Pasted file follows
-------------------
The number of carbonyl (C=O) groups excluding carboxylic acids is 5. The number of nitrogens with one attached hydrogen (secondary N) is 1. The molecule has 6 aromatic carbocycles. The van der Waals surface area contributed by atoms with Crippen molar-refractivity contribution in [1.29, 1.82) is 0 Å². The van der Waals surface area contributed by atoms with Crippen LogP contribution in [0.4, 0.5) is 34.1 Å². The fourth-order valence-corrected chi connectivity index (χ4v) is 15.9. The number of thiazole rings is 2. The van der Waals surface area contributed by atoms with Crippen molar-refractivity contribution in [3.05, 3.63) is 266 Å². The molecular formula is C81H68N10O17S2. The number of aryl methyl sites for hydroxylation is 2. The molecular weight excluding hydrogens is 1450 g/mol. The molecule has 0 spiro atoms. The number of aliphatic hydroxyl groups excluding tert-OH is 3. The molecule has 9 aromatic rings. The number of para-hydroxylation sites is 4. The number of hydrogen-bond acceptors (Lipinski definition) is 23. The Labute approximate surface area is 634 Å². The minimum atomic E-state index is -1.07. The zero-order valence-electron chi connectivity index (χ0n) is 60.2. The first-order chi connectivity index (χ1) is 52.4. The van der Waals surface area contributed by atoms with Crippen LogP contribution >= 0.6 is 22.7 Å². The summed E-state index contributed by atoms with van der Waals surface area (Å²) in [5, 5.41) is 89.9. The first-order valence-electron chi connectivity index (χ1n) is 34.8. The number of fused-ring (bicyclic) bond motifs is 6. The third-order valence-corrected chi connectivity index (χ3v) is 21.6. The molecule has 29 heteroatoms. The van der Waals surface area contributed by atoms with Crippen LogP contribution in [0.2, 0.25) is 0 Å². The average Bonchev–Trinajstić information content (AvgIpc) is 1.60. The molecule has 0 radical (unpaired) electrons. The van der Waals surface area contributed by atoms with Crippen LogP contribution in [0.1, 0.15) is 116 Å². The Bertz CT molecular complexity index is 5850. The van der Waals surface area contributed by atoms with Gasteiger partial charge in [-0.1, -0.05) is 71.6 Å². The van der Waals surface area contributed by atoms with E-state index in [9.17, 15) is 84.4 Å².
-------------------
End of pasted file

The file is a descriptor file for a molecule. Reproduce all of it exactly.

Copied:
The number of carbonyl (C=O) groups excluding carboxylic acids is 5. The number of nitrogens with one attached hydrogen (secondary N) is 1. The molecule has 6 aromatic carbocycles. The van der Waals surface area contributed by atoms with Crippen molar-refractivity contribution in [1.29, 1.82) is 0 Å². The van der Waals surface area contributed by atoms with Crippen LogP contribution in [0.4, 0.5) is 34.1 Å². The fourth-order valence-corrected chi connectivity index (χ4v) is 15.9. The number of thiazole rings is 2. The van der Waals surface area contributed by atoms with Crippen molar-refractivity contribution in [3.05, 3.63) is 266 Å². The molecular formula is C81H68N10O17S2. The number of aryl methyl sites for hydroxylation is 2. The molecular weight excluding hydrogens is 1450 g/mol. The molecule has 0 spiro atoms. The number of aliphatic hydroxyl groups excluding tert-OH is 3. The molecule has 9 aromatic rings. The number of para-hydroxylation sites is 4. The number of hydrogen-bond acceptors (Lipinski definition) is 23. The Labute approximate surface area is 634 Å². The minimum atomic E-state index is -1.07. The zero-order valence-electron chi connectivity index (χ0n) is 60.2. The first-order chi connectivity index (χ1) is 52.4. The van der Waals surface area contributed by atoms with Crippen LogP contribution >= 0.6 is 22.7 Å². The summed E-state index contributed by atoms with van der Waals surface area (Å²) in [5, 5.41) is 89.9. The first-order valence-electron chi connectivity index (χ1n) is 34.8. The number of fused-ring (bicyclic) bond motifs is 6. The third-order valence-corrected chi connectivity index (χ3v) is 21.6. The molecule has 29 heteroatoms. The van der Waals surface area contributed by atoms with Crippen LogP contribution in [0.2, 0.25) is 0 Å². The average Bonchev–Trinajstić information content (AvgIpc) is 1.60. The molecule has 0 radical (unpaired) electrons. The van der Waals surface area contributed by atoms with Crippen LogP contribution in [0.1, 0.15) is 116 Å². The Bertz CT molecular complexity index is 5850. The van der Waals surface area contributed by atoms with Gasteiger partial charge in [-0.1, -0.05) is 71.6 Å². The van der Waals surface area contributed by atoms with E-state index in [9.17, 15) is 84.4 Å².